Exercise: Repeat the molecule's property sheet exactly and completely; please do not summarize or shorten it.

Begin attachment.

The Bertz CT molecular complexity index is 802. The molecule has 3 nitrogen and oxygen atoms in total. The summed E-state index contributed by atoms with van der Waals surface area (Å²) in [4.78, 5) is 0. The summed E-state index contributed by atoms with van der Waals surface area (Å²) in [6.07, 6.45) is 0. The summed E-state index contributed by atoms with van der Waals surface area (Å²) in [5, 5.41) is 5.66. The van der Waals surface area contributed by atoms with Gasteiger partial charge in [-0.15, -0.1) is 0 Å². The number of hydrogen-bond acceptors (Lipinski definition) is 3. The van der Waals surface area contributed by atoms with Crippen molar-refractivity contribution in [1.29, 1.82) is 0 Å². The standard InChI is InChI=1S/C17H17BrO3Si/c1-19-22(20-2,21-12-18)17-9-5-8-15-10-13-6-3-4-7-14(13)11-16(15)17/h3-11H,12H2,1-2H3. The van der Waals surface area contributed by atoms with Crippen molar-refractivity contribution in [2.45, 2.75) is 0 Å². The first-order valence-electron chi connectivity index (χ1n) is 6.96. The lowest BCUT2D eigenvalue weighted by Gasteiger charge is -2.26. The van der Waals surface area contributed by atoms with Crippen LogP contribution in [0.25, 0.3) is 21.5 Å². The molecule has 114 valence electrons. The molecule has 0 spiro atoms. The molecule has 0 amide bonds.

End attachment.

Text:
The Bertz CT molecular complexity index is 802. The molecule has 3 nitrogen and oxygen atoms in total. The summed E-state index contributed by atoms with van der Waals surface area (Å²) in [4.78, 5) is 0. The summed E-state index contributed by atoms with van der Waals surface area (Å²) in [6.07, 6.45) is 0. The summed E-state index contributed by atoms with van der Waals surface area (Å²) in [5, 5.41) is 5.66. The van der Waals surface area contributed by atoms with Gasteiger partial charge in [-0.15, -0.1) is 0 Å². The number of hydrogen-bond acceptors (Lipinski definition) is 3. The van der Waals surface area contributed by atoms with Crippen molar-refractivity contribution in [1.29, 1.82) is 0 Å². The standard InChI is InChI=1S/C17H17BrO3Si/c1-19-22(20-2,21-12-18)17-9-5-8-15-10-13-6-3-4-7-14(13)11-16(15)17/h3-11H,12H2,1-2H3. The van der Waals surface area contributed by atoms with Crippen molar-refractivity contribution in [2.45, 2.75) is 0 Å². The first-order valence-electron chi connectivity index (χ1n) is 6.96. The lowest BCUT2D eigenvalue weighted by Gasteiger charge is -2.26. The van der Waals surface area contributed by atoms with Crippen LogP contribution in [0.25, 0.3) is 21.5 Å². The molecule has 114 valence electrons. The molecule has 0 spiro atoms. The molecule has 0 amide bonds.